Telling a Story and Being a Tourist…

On Friday 8th June we went to Rome for the night, specifically, so that I could be one of the storytellers at a storytelling event. We’d never attended anything like it before and I really wasn’t sure what to expect. I looked on The Moth website and I tried to follow the advice they gave. There were ten storytellers and each one recounted an incident (or two) that had happened to them during their lifetime.

I was nervous but once I got started I found it easy to do and thoroughly enjoyed it. The knack I think is to ‘act’ out your story, it keeps the audience interested. You should also have a bit of a surprise element in there somewhere, a bit of drama, some comedy, throw a bit of everything into the pot and finally, don’t let it go on too long. Thanks to the Beehive Hotel for setting up the evening, I’m pretty sure it will become a regular event.


Every time we drive to Rome we say we’re going to go to the Tivoli Gardens on the way home and then we don’t do it. This time we had decided that we would leave early on the Saturday morning to make our way back to Le Marche and definitely stop at Hadrian’s Villa and then the Tivoli Gardens.

pillars2 Hadriantree

Hadrian’s Villa was easy to find and the parking was good. We paid €11 each for a ticket which entitled us to go through the turnstile and wander around the ruins. We weren’t given a plan of the area, I think that was only handed out if you ordered an audio guide, but there were plenty of ‘you are here’ maps dotted about.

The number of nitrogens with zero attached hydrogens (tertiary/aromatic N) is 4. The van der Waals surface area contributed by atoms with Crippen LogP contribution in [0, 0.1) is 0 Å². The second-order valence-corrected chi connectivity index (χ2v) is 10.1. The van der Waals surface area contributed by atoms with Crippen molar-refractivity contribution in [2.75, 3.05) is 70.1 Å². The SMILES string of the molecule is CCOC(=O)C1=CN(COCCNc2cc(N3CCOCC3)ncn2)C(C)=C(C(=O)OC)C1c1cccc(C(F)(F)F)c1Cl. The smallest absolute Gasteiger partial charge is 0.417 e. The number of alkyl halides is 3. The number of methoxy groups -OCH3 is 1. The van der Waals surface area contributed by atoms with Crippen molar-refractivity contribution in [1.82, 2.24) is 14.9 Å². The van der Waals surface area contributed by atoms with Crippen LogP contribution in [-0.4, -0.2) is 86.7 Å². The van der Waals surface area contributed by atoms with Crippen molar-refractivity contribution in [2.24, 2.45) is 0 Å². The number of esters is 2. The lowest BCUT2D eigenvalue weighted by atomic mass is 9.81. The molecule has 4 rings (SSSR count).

I had imagined the ruins of a big Roman House, what I didn’t expect was that Hadrian’s Villa was actually the size of a village. It took a couple of hours walking to see as much as we could. I loved the lake, which had fish and turtles moving lazily in the warm water. The wall, which I think was the boundary of the estate, is a magnificent piece of architecture. Hadrian certainly knew how to build a good wall.


There were the baths, always a feature in any Roman ruin. It was possible to see from the remains, the extent of the massive buildings, the areas of beautiful gardens, the library, the guest apartments. I love visiting these places and imagining children running around the streets, shop keepers busy selling their wares and the rich Roman men and women strolling along the cobbled paths or sitting in the shade under the olive trees sipping red wine and eating, well, olives I suppose. Life must have been pretty tough for most of the population but I get an overwhelming sense of closeness to history when I touch the old stones and know for sure that another person has been in that very place well over a thousand years before me. It’s the old ‘shivers down the spine’ syndrome.


We left Hadrian’s Villa behind us and went in search of the Tivoli Gardens. Our first mistake was in calling them the Tivoli Gardens, which is in fact an amusement park in Copenhagen Denmark. The Villa D’Este is the place one should be heading for, but even then it is not easy to find. We had to ask at least three times and drove around in circles for about half an hour. The site is smack in the centre of Tivoli but the signs run out and there simply isn’t anything to show you where to park or where the entrance to the house and garden is. It was pure luck that I saw a little arrow indicating a pedestrian walkway to Villa D’Este.